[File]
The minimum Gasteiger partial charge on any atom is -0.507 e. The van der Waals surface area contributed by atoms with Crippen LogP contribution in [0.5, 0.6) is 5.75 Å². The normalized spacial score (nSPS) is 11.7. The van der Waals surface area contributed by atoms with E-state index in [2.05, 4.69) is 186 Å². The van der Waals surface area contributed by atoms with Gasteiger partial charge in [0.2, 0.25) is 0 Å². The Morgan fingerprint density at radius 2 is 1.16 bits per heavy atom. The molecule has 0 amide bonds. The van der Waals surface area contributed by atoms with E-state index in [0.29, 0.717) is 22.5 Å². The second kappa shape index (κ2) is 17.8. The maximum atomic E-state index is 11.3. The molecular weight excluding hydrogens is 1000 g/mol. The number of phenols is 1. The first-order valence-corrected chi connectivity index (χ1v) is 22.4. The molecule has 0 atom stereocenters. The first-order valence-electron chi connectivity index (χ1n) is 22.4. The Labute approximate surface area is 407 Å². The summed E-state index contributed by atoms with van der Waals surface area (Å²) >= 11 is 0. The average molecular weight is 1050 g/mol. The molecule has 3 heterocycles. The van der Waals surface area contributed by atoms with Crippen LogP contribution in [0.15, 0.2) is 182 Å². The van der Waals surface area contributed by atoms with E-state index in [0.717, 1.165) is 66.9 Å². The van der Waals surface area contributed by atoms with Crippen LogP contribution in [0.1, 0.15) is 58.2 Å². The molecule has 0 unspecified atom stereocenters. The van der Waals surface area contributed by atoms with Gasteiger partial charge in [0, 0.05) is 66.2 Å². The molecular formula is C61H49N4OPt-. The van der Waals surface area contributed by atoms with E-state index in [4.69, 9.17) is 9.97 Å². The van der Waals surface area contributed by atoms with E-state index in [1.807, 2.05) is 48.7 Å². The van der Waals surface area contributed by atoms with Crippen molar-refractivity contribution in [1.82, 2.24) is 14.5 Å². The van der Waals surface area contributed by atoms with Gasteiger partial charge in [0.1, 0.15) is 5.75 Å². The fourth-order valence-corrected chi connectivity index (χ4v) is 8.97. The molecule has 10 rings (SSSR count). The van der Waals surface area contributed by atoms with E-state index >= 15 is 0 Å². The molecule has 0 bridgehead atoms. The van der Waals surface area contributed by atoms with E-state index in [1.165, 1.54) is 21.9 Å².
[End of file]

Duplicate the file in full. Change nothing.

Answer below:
The minimum Gasteiger partial charge on any atom is -0.507 e. The van der Waals surface area contributed by atoms with Crippen LogP contribution in [0.5, 0.6) is 5.75 Å². The normalized spacial score (nSPS) is 11.7. The van der Waals surface area contributed by atoms with E-state index in [2.05, 4.69) is 186 Å². The van der Waals surface area contributed by atoms with Gasteiger partial charge in [0.2, 0.25) is 0 Å². The Morgan fingerprint density at radius 2 is 1.16 bits per heavy atom. The molecule has 0 amide bonds. The van der Waals surface area contributed by atoms with E-state index in [0.29, 0.717) is 22.5 Å². The second kappa shape index (κ2) is 17.8. The maximum atomic E-state index is 11.3. The molecular weight excluding hydrogens is 1000 g/mol. The number of phenols is 1. The first-order valence-corrected chi connectivity index (χ1v) is 22.4. The molecule has 0 atom stereocenters. The first-order valence-electron chi connectivity index (χ1n) is 22.4. The Labute approximate surface area is 407 Å². The summed E-state index contributed by atoms with van der Waals surface area (Å²) >= 11 is 0. The average molecular weight is 1050 g/mol. The molecule has 3 heterocycles. The van der Waals surface area contributed by atoms with Crippen LogP contribution in [0.15, 0.2) is 182 Å². The van der Waals surface area contributed by atoms with E-state index in [0.717, 1.165) is 66.9 Å². The van der Waals surface area contributed by atoms with Crippen LogP contribution in [0.1, 0.15) is 58.2 Å². The molecule has 0 unspecified atom stereocenters. The van der Waals surface area contributed by atoms with Gasteiger partial charge in [0, 0.05) is 66.2 Å². The molecular formula is C61H49N4OPt-. The van der Waals surface area contributed by atoms with E-state index in [4.69, 9.17) is 9.97 Å². The van der Waals surface area contributed by atoms with E-state index in [1.807, 2.05) is 48.7 Å². The van der Waals surface area contributed by atoms with Crippen molar-refractivity contribution in [1.82, 2.24) is 14.5 Å². The van der Waals surface area contributed by atoms with Gasteiger partial charge in [0.1, 0.15) is 5.75 Å². The fourth-order valence-corrected chi connectivity index (χ4v) is 8.97. The molecule has 10 rings (SSSR count). The van der Waals surface area contributed by atoms with E-state index >= 15 is 0 Å². The molecule has 0 bridgehead atoms. The van der Waals surface area contributed by atoms with E-state index in [1.165, 1.54) is 21.9 Å².